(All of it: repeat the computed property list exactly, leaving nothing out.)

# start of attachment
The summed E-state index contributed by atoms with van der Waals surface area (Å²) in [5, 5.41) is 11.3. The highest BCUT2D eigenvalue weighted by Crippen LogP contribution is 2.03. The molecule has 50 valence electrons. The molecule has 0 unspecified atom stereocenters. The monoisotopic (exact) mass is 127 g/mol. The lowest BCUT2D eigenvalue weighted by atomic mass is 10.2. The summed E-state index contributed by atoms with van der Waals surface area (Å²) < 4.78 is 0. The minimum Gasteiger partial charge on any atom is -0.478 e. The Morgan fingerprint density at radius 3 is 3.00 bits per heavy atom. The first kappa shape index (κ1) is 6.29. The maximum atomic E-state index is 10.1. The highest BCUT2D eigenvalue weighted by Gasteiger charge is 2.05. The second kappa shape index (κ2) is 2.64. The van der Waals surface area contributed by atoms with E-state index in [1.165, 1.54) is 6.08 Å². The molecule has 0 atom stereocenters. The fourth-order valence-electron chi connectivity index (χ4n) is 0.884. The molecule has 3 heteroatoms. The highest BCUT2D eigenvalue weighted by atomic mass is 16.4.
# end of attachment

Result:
The summed E-state index contributed by atoms with van der Waals surface area (Å²) in [5, 5.41) is 11.3. The highest BCUT2D eigenvalue weighted by Crippen LogP contribution is 2.03. The molecule has 50 valence electrons. The molecule has 0 unspecified atom stereocenters. The monoisotopic (exact) mass is 127 g/mol. The lowest BCUT2D eigenvalue weighted by atomic mass is 10.2. The summed E-state index contributed by atoms with van der Waals surface area (Å²) < 4.78 is 0. The minimum Gasteiger partial charge on any atom is -0.478 e. The Morgan fingerprint density at radius 3 is 3.00 bits per heavy atom. The first kappa shape index (κ1) is 6.29. The maximum atomic E-state index is 10.1. The highest BCUT2D eigenvalue weighted by Gasteiger charge is 2.05. The second kappa shape index (κ2) is 2.64. The van der Waals surface area contributed by atoms with E-state index in [1.165, 1.54) is 6.08 Å². The molecule has 0 atom stereocenters. The fourth-order valence-electron chi connectivity index (χ4n) is 0.884. The molecule has 3 heteroatoms. The highest BCUT2D eigenvalue weighted by atomic mass is 16.4.